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Conversational Platforms: The Journey from Benchwarmer to Enterprise Superstar

Pradeep Rajendran, Technology Leader, Federal Reserve Bank of St. Louis
Pradeep Rajendran, Technology Leader, Federal Reserve Bank of St. Louis

Pradeep Rajendran, Technology Leader, Federal Reserve Bank of St. Louis

The Artificial Intelligence revolution landed a few years ago, and now the AI gold rush is in full swing. While there are many facets of AI like Computer Vision, Machine Learning, CNNs, GANs, object recognition, forecasting, etc., very few are as accessible and impactful as Conversational Platforms (CP).

Until even about a decade ago, using natural language to interact with systems was clunky and unreliable. Companies used a highly unpopular tree of IVR choices. The friendly yet annoying voice is asking you to press or say 8 to get balance information frustrated clients to no end. All that changed when Natural Language Processing (NLP) leveraged deep neural networks and machine learning to gain superpowers. When Siri arrived, our expectations of how we interact with machines changed dramatically. There are now millions of consumer-focused devices like Alexa and Google Home changing expectations of employees and customers every day.

“Conversational Platforms are a revolution in the user interface, diminishing the barrier between man and machine. Thinking of them as just another AI technology is like thinking iPhones are just about making calls.”

While conversational products proliferated, the rubber did not meet the road for enterprises until AI joined forces with the cloud to democratize AI by creating conversational platforms like AWS Lex, Azure bot framework, and LUIS, Google’s Dialog flow, etc. Before this, companies were struggling to build their models using open-source AI platforms hosted on their enterprise infrastructure. In other words, the enterprises were solving the technology problem instead of leveraging technology to address business opportunities. Cloud-based conversational platforms now allow enterprises to implement and scale without friction.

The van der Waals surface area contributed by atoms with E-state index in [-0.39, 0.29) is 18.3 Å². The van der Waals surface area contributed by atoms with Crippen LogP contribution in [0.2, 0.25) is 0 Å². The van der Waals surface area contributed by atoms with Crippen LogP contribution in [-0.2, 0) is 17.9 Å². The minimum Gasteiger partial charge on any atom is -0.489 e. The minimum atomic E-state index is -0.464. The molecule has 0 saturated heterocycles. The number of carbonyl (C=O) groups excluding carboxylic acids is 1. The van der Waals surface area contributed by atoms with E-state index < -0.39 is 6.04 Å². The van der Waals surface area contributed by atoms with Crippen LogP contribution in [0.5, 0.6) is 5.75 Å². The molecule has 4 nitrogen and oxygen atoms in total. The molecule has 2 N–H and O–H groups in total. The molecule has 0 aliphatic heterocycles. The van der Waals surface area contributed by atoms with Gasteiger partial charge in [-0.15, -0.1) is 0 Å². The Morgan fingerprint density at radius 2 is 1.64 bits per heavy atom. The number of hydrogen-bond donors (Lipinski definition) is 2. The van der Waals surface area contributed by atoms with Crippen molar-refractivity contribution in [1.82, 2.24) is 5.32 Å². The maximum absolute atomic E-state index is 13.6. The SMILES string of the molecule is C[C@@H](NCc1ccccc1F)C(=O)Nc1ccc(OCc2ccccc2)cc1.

“Gartner Survey: 80% of companies now expect to compete mainly based on customer experience.”

Here is my obligatory citing of a Garter study - a recent Gartner survey found that 80 percent of companies expect to compete mainly based on customer experience. Nothing is as primed to improve the customer experience as CP. Many organizations are already using chatbots to generate leads, provide support, and complete transactions. Perceptive enterprises understand that slapping a CP on a knowledge base is not enough, and they know these interfaces will need to be backed by the seamless end to end workflow processes, making the user experience truly frictionless.

Astute companies know that employees are as important as clients. They use CP internally to make their operations more efficient and enhance employee satisfaction. Examples include using Amazon’s Alexa for setting up meetings, using Azure’s bot framework for intranet chatbots to provide vacation information, log time and kick off workflows, etc.

We are still at the infancy of CP, but those that don’t jump on the jet plane fast enough will be left behind. The recent announcement by McDonald’s on their plan to use CP to take orders highlights how companies are seeking to use voice as a competitive advantage. The enterprises that are starting to use CP to transform customer and employee experiences will cut expenses, gain loyalty, and increase efficiencies. More importantly, they will start to mature from using simple CP interfaces to truly understanding and anticipating their users’ intent to serve them better.

“Opinions expressed are solely my own and do not express the views or opinions of my employer.”

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